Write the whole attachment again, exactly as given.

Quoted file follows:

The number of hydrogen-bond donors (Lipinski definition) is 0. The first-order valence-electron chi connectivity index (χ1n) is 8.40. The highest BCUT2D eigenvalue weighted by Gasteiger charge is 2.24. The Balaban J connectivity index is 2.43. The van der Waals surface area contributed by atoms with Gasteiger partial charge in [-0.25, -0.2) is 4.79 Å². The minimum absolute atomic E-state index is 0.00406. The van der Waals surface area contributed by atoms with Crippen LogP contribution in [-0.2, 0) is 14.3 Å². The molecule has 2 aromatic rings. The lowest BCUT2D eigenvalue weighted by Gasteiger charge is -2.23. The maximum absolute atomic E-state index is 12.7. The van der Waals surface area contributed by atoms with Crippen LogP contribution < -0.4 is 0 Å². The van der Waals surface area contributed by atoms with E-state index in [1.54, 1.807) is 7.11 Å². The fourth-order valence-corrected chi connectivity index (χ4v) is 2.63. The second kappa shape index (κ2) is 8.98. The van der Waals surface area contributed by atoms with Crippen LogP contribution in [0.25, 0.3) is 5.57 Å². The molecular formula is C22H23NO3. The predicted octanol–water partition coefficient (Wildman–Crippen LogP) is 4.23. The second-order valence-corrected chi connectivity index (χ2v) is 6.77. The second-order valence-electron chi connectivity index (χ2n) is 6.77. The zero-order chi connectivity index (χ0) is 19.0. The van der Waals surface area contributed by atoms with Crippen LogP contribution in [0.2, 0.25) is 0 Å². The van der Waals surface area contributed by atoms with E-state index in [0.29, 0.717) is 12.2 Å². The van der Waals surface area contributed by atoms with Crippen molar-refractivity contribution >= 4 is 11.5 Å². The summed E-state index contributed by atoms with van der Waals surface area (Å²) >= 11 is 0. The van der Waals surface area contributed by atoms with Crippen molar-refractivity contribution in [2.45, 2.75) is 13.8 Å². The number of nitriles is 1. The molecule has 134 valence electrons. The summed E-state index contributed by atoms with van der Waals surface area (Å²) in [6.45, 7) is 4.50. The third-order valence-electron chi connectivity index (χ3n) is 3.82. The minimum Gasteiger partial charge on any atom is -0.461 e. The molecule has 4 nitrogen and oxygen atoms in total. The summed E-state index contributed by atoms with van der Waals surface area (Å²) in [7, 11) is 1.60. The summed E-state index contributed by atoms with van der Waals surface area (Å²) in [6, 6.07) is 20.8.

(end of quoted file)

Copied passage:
The number of hydrogen-bond donors (Lipinski definition) is 0. The first-order valence-electron chi connectivity index (χ1n) is 8.40. The highest BCUT2D eigenvalue weighted by Gasteiger charge is 2.24. The Balaban J connectivity index is 2.43. The van der Waals surface area contributed by atoms with Gasteiger partial charge in [-0.25, -0.2) is 4.79 Å². The minimum absolute atomic E-state index is 0.00406. The van der Waals surface area contributed by atoms with Crippen LogP contribution in [-0.2, 0) is 14.3 Å². The molecule has 2 aromatic rings. The lowest BCUT2D eigenvalue weighted by Gasteiger charge is -2.23. The maximum absolute atomic E-state index is 12.7. The van der Waals surface area contributed by atoms with Crippen LogP contribution < -0.4 is 0 Å². The van der Waals surface area contributed by atoms with E-state index in [1.54, 1.807) is 7.11 Å². The fourth-order valence-corrected chi connectivity index (χ4v) is 2.63. The second kappa shape index (κ2) is 8.98. The van der Waals surface area contributed by atoms with Crippen LogP contribution in [0.25, 0.3) is 5.57 Å². The molecular formula is C22H23NO3. The predicted octanol–water partition coefficient (Wildman–Crippen LogP) is 4.23. The second-order valence-corrected chi connectivity index (χ2v) is 6.77. The second-order valence-electron chi connectivity index (χ2n) is 6.77. The zero-order chi connectivity index (χ0) is 19.0. The van der Waals surface area contributed by atoms with Crippen LogP contribution in [0.2, 0.25) is 0 Å². The van der Waals surface area contributed by atoms with E-state index in [0.29, 0.717) is 12.2 Å². The van der Waals surface area contributed by atoms with Crippen molar-refractivity contribution >= 4 is 11.5 Å². The summed E-state index contributed by atoms with van der Waals surface area (Å²) >= 11 is 0. The van der Waals surface area contributed by atoms with Crippen molar-refractivity contribution in [2.45, 2.75) is 13.8 Å². The number of nitriles is 1. The molecule has 134 valence electrons. The summed E-state index contributed by atoms with van der Waals surface area (Å²) in [6.45, 7) is 4.50. The third-order valence-electron chi connectivity index (χ3n) is 3.82. The minimum Gasteiger partial charge on any atom is -0.461 e. The molecule has 4 nitrogen and oxygen atoms in total. The summed E-state index contributed by atoms with van der Waals surface area (Å²) in [7, 11) is 1.60. The summed E-state index contributed by atoms with van der Waals surface area (Å²) in [6, 6.07) is 20.8.